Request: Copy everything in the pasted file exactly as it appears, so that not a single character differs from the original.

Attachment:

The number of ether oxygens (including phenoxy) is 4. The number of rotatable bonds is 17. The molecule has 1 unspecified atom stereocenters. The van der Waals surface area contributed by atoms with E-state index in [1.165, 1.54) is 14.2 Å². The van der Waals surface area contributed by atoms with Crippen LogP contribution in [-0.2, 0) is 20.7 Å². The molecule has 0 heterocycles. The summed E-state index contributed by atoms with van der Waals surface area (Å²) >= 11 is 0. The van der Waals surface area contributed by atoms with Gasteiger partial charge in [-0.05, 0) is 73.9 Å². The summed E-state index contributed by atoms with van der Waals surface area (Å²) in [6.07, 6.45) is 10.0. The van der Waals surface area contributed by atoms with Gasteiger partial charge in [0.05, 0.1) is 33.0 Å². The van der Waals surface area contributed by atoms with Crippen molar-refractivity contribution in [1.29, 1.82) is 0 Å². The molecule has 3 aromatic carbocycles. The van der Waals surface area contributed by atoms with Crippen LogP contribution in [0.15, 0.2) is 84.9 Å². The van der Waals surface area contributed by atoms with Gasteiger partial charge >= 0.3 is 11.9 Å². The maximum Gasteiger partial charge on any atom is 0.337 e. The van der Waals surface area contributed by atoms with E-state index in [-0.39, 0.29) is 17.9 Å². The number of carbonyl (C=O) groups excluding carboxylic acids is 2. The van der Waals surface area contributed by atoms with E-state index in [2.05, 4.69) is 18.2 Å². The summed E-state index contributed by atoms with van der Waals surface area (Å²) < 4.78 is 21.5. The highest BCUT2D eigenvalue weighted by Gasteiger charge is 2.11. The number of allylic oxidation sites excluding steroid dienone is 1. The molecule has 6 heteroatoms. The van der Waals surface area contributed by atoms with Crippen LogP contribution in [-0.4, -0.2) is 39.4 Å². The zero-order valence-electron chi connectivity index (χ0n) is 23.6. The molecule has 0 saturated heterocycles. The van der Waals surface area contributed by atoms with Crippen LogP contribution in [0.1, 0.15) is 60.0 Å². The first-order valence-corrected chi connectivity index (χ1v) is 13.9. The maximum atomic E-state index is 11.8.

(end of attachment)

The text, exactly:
The number of ether oxygens (including phenoxy) is 4. The number of rotatable bonds is 17. The molecule has 1 unspecified atom stereocenters. The van der Waals surface area contributed by atoms with E-state index in [1.165, 1.54) is 14.2 Å². The van der Waals surface area contributed by atoms with Crippen LogP contribution in [-0.2, 0) is 20.7 Å². The molecule has 0 heterocycles. The summed E-state index contributed by atoms with van der Waals surface area (Å²) >= 11 is 0. The van der Waals surface area contributed by atoms with Gasteiger partial charge in [-0.05, 0) is 73.9 Å². The summed E-state index contributed by atoms with van der Waals surface area (Å²) in [6.07, 6.45) is 10.0. The van der Waals surface area contributed by atoms with Gasteiger partial charge in [0.05, 0.1) is 33.0 Å². The van der Waals surface area contributed by atoms with Crippen molar-refractivity contribution in [1.29, 1.82) is 0 Å². The molecule has 3 aromatic carbocycles. The van der Waals surface area contributed by atoms with Crippen LogP contribution in [0.15, 0.2) is 84.9 Å². The van der Waals surface area contributed by atoms with Gasteiger partial charge >= 0.3 is 11.9 Å². The maximum Gasteiger partial charge on any atom is 0.337 e. The van der Waals surface area contributed by atoms with E-state index in [-0.39, 0.29) is 17.9 Å². The number of carbonyl (C=O) groups excluding carboxylic acids is 2. The van der Waals surface area contributed by atoms with E-state index in [2.05, 4.69) is 18.2 Å². The summed E-state index contributed by atoms with van der Waals surface area (Å²) < 4.78 is 21.5. The highest BCUT2D eigenvalue weighted by Gasteiger charge is 2.11. The number of allylic oxidation sites excluding steroid dienone is 1. The molecule has 6 heteroatoms. The van der Waals surface area contributed by atoms with Crippen LogP contribution in [-0.4, -0.2) is 39.4 Å². The zero-order valence-electron chi connectivity index (χ0n) is 23.6. The molecule has 0 saturated heterocycles. The van der Waals surface area contributed by atoms with Crippen LogP contribution in [0.1, 0.15) is 60.0 Å². The first-order valence-corrected chi connectivity index (χ1v) is 13.9. The maximum atomic E-state index is 11.8.